OGS score (mean± S.D.) by components and groups.
Table 3
OGS score according to occlusion complexity by group.
Figure 1
Percentage of patients classified by OGS score for each group.
Figure 2
Percentage of intervention strategies used during implementation of the finishing protocol.

DISCUSSION

This study evaluated the outcomes obtained when a standardized finishing protocol was applied to patients treated at the Orthodontics clinics of Universidad de Antioquia during a period of 16 months, from 2014 to 2015. The results were evaluated according to ABO-OGS criteria and compared with the results of a control group finished in 2010-2011, when the protocol was not applied. The OGS scores are 38 ± 9.01 and 31.41 ± 9.67, for CG and IG, respectively. This difference is statistically significant (Table 2). Therefore, the application of the protocol contributed to the reduction in OGS mean value; however, the total OGS score obtained is still high, as the ABO states that scores higher than 30 points are not acceptable.14 The results of the present study are similar to values reported by the Orthodontics program of the Indiana University, which revealed some improvement after the introduction of corrective strategies. The percentage of patients who finished with OGS values less than 30 points changed from 39.7% to 76.6%. 10 The present study shows that nearly half of patients treated according to the finishing protocol achieved better outcomes according to international standards (Fig 1).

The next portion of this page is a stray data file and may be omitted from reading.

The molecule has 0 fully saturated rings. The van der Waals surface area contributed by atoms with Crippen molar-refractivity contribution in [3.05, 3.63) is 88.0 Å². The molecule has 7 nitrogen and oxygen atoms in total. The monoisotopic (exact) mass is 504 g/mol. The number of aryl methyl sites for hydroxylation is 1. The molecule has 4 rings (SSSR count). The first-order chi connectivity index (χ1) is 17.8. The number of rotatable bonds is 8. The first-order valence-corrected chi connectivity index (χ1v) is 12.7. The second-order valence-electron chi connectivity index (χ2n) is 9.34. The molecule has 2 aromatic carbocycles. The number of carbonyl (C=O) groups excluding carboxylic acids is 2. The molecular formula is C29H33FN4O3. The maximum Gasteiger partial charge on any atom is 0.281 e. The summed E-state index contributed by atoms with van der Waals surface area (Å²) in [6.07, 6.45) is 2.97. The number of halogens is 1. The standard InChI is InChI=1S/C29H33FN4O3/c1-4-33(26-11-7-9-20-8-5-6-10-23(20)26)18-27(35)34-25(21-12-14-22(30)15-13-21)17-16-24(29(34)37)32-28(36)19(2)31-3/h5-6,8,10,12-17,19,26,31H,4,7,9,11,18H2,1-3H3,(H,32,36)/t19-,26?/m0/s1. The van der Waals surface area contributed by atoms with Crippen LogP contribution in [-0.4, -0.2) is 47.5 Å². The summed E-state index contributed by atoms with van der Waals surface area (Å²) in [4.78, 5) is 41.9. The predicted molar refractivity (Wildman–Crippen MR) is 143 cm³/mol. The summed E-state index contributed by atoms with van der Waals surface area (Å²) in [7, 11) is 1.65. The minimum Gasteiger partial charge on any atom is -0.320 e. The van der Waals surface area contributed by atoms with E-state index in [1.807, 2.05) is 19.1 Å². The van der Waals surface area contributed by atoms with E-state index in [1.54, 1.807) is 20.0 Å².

When specific components of the OGS, showing significant differences between groups, were compared, it was observed that marginal ridge and root angulation are better for IG than for CG (Table 2). In other words, the OGS component score was lower in IG compared to CG.

Poling 15 recommends that, four to seven months before having orthodontic appliances removed, the pa tient should be evaluated using a check-list ,in order to attain excellent outcomes. The finishing protocol applied to the IG group was designed by the authors, taking into account the ABO-OGS criteria and the evaluation of panoramic radiographs as well as cast models of patients at the beginning of the finishing stage. Before the introduction of the ABO-OGS system, orthodontists did not have a tool for objective qualification of cases at the end of treatment, and that was one of the reasons for not being approved by the ABO, since final occlusion was inadequate. 10 The control group was treated without having OGS parameters checked up; in addition, casts and panoramic radiographs were frequently not taken into account to finish the case. The case used to be considered as finished when only professors' subjective criteria were followed. The results of the present study clearly in dicate the importance of knowledge of ideal occlusion as well as the relevance of the evaluation of clinical records taken for finishing stage.

The finishing guide appears to be necessary to identify and correct mistakes in dental and root positions, so as to reduce the final OGS score.